Pence Outlines US Space Vision, Working With ‘Freedom-Loving’ Nations, in Speech
WASHINGTON—Vice President Mike Pence said that the U.S. Space Force will soon be a reality and positioned it as a key national security priority for safeguarding the rights of the United States and its “freedom-loving” allies in space, among other goals.
Speaking to an international audience at the 70th International Astronautical Congress—a global space advocacy organization—Pence reiterated President Donald Trump’s vision for the United States to lead in space once again. He brought up how Trump, in his first year in office, revived the National Space Council to coordinate space activities across the government.
Pence, who is also chairman of the National Space Council, said space plays a critical role in national and international security. He spoke about the soon-to-be-created Space Force, though he didn’t give an exact timeline for when it will begin.
“Trump has directed our administration to work with bipartisan leadership in Congress. Soon, we will stand up the sixth branch of our armed forces: the United States Space Force,” Pence said.
In August, Trump officially opened the U.S. Space Command, a precursor to the Space Force that Trump first announced in 2018. Air Force Gen. John Raymond will head the new unified combatant command. Raymond is currently the head of Air Force Space Command, a branch of the Air Force responsible for the military’s space operations.
“Soon, it will be a reality, and the Space Force will be a vanguard to defending our nation, defending our freedom and defending the rights of all freedom-loving nations in the vast expanse of space,” Pence continued.
Trump ordered the creation of the Space Force to strengthen the military’s focus on space operations. That includes launching satellites, providing communications, intelligence, missile warnings, and navigation services, as well as counterspace operations.
The weeklong event, hosted by the American Institute of Aeronautics and Astronautics at the Walter E. Washington Convention Center, invites the space community “to gather and discuss the advancement and progress of space in its various features.” The broad theme this year focuses on “the power of the past” and “the promise of the future.”
Moon to Mars
Pence, in a roughly 20-minute speech, spoke about how Trump made it U.S. policy to return to the moon by 2024, to ensure that the next man and first woman on the moon will be U.S. astronauts.
“Not only to plant our flag … but to establish a foundation for an eventual mission to Mars,” Pence told the crowd, as he laid out how the United States plans to achieve this goal.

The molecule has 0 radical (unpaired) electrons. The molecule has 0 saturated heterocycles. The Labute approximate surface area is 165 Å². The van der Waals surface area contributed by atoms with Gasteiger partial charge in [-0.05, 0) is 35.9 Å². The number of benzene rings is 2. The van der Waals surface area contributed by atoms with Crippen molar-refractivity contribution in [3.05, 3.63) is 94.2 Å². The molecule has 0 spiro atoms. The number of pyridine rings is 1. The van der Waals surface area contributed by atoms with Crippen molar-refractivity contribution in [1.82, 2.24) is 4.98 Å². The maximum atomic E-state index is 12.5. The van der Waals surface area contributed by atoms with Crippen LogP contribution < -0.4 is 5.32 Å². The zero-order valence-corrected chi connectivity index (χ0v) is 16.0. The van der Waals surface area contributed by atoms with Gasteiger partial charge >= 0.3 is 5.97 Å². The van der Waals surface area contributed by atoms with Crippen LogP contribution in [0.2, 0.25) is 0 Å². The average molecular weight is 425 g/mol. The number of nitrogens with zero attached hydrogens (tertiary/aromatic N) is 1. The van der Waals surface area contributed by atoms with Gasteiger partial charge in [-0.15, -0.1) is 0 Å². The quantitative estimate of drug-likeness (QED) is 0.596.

“In order for us to take this next big leap, we’ll develop the technologies to live on the moon for months and even years,” he said. “We’ll learn how to make use of resources that the moon has to offer.
“That includes mining oxygen from the lunar surface and rocks to fuel reusable landers, extracting water from the permanently shadowed craters of the south pole, and developing a new generation of nuclear-powered spacecraft that will help us fly further and farther and faster than ever before.”
Pence also mentioned the power of private enterprise in space exploration. He described how NASA is leading a commercial-friendly effort that would create orbital platforms to one day replace the International Space Station.
In the first half of 2019, there was almost as much invested in space companies as the entire year before, Pence said. In the past decade alone, nearly $25 billion has been invested in almost 500 different space companies, with the majority going to U.S. businesses.
“Today, thanks to the leadership that President Trump has provided, the United States of America is open for business to all space enterprises,” Pence said.
A driving theme of Pence’s speech was focused on the cooperation between the United States and “freedom-loving” nations, a phrase the vice president used repeatedly.
“To be clear, our vision is to be the leader among freedom-loving nations on the adventure into the great unknown,” Pence said.
He said the United States will always be willing to work with “like-minded freedom-loving nations as we lead mankind into the final frontier.”
Pence also recognized former astronaut Buzz Aldrin, who was in the audience.
Pence said we must ensure that as more nations start to explore space, we should carry into space “our shared commitment to freedom and the rule of law and private property.”